32. Larington says:

    Resident Evil 4 on the PC lost me right at the first QTE, I basically uninstalled the game at that point. What DIDN’T help was that when I went to the controls menu to check why my button presses weren’t registering, I was presented with a joy pad diagram… On a mouse & keyboard setup. WTF?

    So yeah, QTEs = bad. In a bad way, rather than in a badass way.

  33. Noc says:

    I think they can be made to work.

    I also [can’t express myself without insulting people.]

    I find it helps just to think about them as context sensitive controls. When I press a button, it’ll either pick something up, or press a button, or mantle a low wall . . . or, if something’s about to bite my head off, it’ll punch it in the face. Then, if I press the “fire” button, instead of just firing somehow at the crosshairs at the center of my screen even though there’s an alien on top of me and I can’t very well have a gun at my shoulder at all times, the game’ll plant the gun at the alien’s neck and shoot at it with it’s own animation.

    The alternative is that you have the alien standing in front of you and playing some “attacking” animation that does damage to you every second or so – but the fact that you’re being pummeled and grabbed at by a horrid monstrosity in no way inhibits your movement, so you place your crosshairs over it’s head and shoot it.

    There aren’t nearly enough buttons in any sane control scheme to handle every possible eventuality (after all, it would be silly to have a “pick up” button AND a “press” button AND a “flip switch” button), so you use a few controls and make them context sensitive. And when you need to do something more complex, you combine them.

    Resident Evil 4 (problems with the PC port aside) did them well. COD4 did them well, with the dog attacks. (That WAS a quick-time event, you know.) The problem isn’t making things context-sensitive, it’s in making the controls arbitrary, counterintuitive, and making the events themselves obnoxious and interruptive.

    Calling this game one way or the other purely on the basis of the specter of quick-time events is silly. It’s like saying that any FPS that incorporates a sniper rifle will be another twitch-gaming Counterstrike clone.

  34. Arathain says:

    The original AvP worked perfectly well without QTE nonsense.

  35. Drakkheim says:

    The biggest problem with most QTEs is that they interrupt the game you were playing. When the PLAYER chooses to initiate them (ala most of God of War) they can fit into the game play and actually be enjoyable and make the player feel like they have greater control.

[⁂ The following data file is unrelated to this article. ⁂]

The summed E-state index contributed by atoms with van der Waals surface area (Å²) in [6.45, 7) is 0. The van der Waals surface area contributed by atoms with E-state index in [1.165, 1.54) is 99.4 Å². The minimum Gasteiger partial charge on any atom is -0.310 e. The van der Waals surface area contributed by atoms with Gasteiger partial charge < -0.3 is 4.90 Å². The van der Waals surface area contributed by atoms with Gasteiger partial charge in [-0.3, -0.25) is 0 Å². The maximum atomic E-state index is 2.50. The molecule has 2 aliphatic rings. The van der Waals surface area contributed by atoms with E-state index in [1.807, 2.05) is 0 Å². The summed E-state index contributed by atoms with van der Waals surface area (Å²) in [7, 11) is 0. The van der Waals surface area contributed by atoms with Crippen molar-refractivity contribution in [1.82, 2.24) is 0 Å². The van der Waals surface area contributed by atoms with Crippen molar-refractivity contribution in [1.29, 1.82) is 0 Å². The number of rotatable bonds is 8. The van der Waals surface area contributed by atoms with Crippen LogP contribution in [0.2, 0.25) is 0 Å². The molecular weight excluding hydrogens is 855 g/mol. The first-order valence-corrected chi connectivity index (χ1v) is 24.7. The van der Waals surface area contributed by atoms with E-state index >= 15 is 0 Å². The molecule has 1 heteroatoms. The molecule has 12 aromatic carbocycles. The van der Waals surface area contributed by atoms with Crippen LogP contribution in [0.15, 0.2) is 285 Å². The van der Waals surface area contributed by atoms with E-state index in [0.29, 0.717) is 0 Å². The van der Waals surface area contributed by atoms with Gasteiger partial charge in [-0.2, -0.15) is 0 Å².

Unfortunatly most of the time they’re triggered by things out of the control of the player and might or might not be relevant to what the player was actually focused on at the time and disrupt the fun instead of enhance it.

    Lets just hope they dont screw it up.

    ps- is rock band just a QTE with good music?

  36. NegativeZero says:

    I don’t personally have anything against the concept, but I think they really could be used more creatively. For example, a sequence where failing the event causes a plot branch of some description rather than an out-and-out failure / death. Or branching QTEs, where you might have two or three potential presses at any one time.

  37. Jesse says:

    I’m colorblind. I think I’m missing out on the worst part of the game.

    .. however, that causes me to miss out on the whole game. And what was wrong with AVP and AVP2 (the games, I mean)? They were simple, fun, and very rock-paper-bigger-rock (human, alien, predator).

  38. Dinger says:

    Okay, you want QTEs, cool.

    Just explain to me how it’s more than a “are you paying attention?” gimmick. If your explanation includes “The last save point was on the other side of some huge pain-in-the-ass”, then I would recommend profit-minded American insurance companies exclude any game-related retribution from coverage.

    Personally, I don’t care, because there’s no chance I’ll consider playing such a game. But, come on, folks, franchises don’t just mean ‘We can make more money, regardless of what we make.’ They also mean, ‘there’s a ton of dedicated people who will buy this and will not appreciate a lazy-ass crappy console experience.’

    (Yeah, okay, so they don’t remember the original Alien videogame.)

    But, geezus, nobody likes to feel like a button-monkey. I can empathize with the rank-and-file who dream of Darwinia and have to code this, but damn, QTEs hurt.

  39. Noc says:

    It’s an attention gimmick if it comes in the middle of a cutscene. But what about during gameplay? God ‘o War, style?

    What they do, if properly executed, is extend the range of actions available to the player beyond your rather stiffled “move around, shoot, and jump” set. And having you perform a series of timing exercises to pull off the feat takes you out of the action less then pressing the “kill” button and then sitting back and watching your character spend the next ten seconds performing a pre-animated routine that’s entirely out of your control.

    Performed properly, they’re akin to the Vaguely-Interactive Cutscene, where you still feel like you’re in control, even if it’s just of the camera, while the game takes you along.

  40. Dracko says: